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China's growth forecasts revised upwards
( 2003-09-26 11:29) (China Daily HK Edition)

Stronger-than-expected growth in investment and exports has prompted both domestic and foreign institutions to revise upwards China's GDP growth forecast for this year and next.

The latest research report from Hongkong and Shanghai Banking Corp (HSBC) said that the company has revised China's GDP forecast from 7.1 per cent to 8.2 per cent for this year and from 6.6 per cent to 7.5 per cent for 2004.

"The upward revision for 2004 is largely a reflection of the impact of the continued shift of global manufacturing into China and hence an expansion in China's global export market share," the report said.

Meanwhile, Goldman Sachs, in its latest China economic research report, also raised its forecast for growth from 7.0 per cent to 8.1 per cent this year and from 7.5 per cent to 8.4 per cent for 2004.

There is no reason to underestimate China's economic performance since the nation's economic fundamentals and external atmosphere are pretty good, the company said.

Mainland economists and experts are even more bullish.

The State Information Centre (SIC), in a report published yesterday in China Securities newspaper, predicted that GDP would grow by 8.3 per cent this year.

"The trend that China's economy is moving to a new round of expansion is even clearer now," the report said.

Next year, growth should be maintained at between 8.3 per cent and 8.5 per cent, the SIC said.

Wang Tongsan, economics professor with the Chinese Academy of Social Sciences, said as the nation's economy recovered unexpectedly fast from the blow of SARS outbreak, it will be able to achieve 8.3-8.5 per cent growth this year.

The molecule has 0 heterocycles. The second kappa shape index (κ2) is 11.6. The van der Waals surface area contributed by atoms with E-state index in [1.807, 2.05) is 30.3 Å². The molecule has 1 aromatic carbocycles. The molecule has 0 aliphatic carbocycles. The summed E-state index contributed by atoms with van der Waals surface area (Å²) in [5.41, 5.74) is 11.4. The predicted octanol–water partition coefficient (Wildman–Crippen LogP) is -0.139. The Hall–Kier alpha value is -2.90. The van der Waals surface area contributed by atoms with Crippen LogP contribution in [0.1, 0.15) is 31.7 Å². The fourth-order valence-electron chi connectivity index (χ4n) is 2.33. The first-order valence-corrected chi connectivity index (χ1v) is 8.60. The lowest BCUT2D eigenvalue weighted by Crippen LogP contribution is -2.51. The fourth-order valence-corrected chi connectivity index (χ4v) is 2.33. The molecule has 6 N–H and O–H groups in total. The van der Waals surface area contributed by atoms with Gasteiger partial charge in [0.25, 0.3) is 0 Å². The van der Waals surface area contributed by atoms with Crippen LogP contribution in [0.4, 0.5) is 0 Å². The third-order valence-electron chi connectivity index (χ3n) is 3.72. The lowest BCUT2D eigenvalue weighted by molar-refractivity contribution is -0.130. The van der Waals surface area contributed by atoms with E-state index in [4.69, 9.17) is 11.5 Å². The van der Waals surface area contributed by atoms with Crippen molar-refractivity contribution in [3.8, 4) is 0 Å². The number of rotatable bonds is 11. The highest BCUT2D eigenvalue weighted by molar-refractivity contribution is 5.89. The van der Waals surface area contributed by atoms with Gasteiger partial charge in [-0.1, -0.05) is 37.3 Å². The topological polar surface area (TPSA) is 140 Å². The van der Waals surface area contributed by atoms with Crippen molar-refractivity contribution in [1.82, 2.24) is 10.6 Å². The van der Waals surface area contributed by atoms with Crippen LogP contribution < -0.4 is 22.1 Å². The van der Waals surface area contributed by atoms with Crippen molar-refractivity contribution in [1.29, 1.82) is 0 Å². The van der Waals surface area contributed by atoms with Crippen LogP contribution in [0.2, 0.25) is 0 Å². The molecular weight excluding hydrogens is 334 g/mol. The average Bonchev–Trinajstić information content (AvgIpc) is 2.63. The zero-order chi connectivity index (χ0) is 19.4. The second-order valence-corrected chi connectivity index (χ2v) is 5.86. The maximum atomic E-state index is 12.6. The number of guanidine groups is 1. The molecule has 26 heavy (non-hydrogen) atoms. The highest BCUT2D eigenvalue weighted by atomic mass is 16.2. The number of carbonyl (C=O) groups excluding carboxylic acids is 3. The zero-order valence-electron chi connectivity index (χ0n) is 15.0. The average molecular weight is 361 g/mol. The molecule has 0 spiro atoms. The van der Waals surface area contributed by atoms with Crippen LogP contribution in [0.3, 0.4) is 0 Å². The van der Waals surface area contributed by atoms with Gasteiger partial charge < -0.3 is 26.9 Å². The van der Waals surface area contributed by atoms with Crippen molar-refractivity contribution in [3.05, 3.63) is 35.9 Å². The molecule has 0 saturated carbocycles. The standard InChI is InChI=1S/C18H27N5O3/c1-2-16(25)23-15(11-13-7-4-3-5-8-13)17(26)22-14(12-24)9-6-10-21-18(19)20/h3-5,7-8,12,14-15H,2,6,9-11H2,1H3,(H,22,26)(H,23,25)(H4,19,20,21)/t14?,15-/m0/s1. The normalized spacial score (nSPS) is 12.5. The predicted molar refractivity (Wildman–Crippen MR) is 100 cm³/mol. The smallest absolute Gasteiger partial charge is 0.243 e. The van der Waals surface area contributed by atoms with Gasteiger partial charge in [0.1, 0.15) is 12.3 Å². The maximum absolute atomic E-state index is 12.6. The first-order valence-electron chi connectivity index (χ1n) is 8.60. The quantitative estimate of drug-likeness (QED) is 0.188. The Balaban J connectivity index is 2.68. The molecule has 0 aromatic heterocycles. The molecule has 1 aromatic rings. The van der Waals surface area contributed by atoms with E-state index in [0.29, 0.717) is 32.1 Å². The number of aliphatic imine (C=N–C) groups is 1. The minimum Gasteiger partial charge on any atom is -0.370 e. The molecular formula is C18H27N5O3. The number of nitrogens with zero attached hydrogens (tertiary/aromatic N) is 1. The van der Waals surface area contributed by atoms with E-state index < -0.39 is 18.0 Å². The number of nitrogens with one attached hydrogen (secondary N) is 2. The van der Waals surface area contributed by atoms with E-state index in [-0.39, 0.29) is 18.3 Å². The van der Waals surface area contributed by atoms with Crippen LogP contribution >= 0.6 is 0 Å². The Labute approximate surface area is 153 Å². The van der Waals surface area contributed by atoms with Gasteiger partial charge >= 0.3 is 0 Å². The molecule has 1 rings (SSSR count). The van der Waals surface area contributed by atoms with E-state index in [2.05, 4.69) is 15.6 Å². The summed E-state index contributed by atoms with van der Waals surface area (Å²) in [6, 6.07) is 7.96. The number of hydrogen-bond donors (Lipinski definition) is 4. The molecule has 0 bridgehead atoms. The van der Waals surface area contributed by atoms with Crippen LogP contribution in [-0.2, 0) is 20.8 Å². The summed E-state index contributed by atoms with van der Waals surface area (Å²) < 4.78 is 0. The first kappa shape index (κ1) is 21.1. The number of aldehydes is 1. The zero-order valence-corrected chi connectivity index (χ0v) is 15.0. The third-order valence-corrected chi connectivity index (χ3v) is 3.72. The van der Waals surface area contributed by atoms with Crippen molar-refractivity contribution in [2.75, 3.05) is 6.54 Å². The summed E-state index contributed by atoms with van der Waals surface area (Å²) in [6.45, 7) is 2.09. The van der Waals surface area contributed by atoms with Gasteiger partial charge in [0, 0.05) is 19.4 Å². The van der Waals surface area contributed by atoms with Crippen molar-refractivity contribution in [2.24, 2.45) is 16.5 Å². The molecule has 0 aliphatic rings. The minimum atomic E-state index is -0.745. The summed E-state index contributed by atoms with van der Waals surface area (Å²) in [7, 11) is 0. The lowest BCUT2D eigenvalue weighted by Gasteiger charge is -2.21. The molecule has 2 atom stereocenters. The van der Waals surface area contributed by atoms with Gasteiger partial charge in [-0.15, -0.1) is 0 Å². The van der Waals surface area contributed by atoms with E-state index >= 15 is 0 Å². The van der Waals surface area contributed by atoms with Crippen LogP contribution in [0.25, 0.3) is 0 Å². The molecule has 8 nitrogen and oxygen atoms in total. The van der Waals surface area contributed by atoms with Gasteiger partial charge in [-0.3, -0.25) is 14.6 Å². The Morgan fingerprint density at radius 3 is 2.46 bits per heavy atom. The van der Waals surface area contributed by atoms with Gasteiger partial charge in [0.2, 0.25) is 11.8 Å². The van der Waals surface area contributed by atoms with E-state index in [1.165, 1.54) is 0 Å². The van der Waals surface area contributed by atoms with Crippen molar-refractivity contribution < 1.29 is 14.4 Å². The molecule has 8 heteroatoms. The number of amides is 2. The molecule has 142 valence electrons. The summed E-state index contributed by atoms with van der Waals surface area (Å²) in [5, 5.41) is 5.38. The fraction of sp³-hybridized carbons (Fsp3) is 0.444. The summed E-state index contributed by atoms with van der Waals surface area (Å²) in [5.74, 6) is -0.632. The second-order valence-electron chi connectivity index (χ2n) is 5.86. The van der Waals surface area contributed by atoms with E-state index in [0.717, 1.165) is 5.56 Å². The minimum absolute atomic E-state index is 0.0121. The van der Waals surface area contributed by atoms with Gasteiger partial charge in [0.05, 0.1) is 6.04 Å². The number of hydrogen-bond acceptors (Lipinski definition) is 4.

Both domestic and overseas analysts believe that 2004 will also witness strong economic growth in China, thanks to the improving world economic situation.

"The growth rate in 2004 won't be lower than this year with the world economy taking a turn for the better," he said.

"Growth in the US and Japan - the two largest markets - has turned out to be much stronger than expected, boosting demand for China-manufactured goods," said Qu Hongbin, analyst with HSBC.

China's economy witnessed rapid growth starting early this year with GDP posting an eye-catching 9.9 per cent growth in the first quarter.

The figures then encouraged most research institutes to forecast that the country's whole-year growth could be a hefty 8.5-9 per cent.

But they revised their forecast down to around 7 per cent, or even lower, when the SARS outbreak swept across the country from April, dealing a heavy blow to industries such as retail, tourism and transportation.

"The strong economic rebound in the past several months indicates that SARS didn't have a severe impact on China's economy," Wang said.

However, both domestic and foreign research institutions agreed that amid the fast growth, there are some factors which might derail economic development such as an investment fever in some sectors, over-lending by commercial banks and slack consumption demand.

The central government has taken measures to cool down the investment fever and tighten credit growth, which reached a record 23 per cent in August.

Starting last weekend, the central bank raised the deposit reserve requirement ratio from 6 per cent to 7 per cent.

Experts say a higher reserve ratio would reduce the funds available for banks offering new loans and is expected to prompt the banks to focus funding on lucrative projects, which in turn will curb blind investment fever.

"We expect credit growth to slow to less than 18 per cent by the first quarter of 2004," the HSBC report said.

Given that banks are the main source of financing, the credit tightening is likely to slow growth in fixed-asset investment from 30 per cent year-on-year in August to 15 per cent next year.

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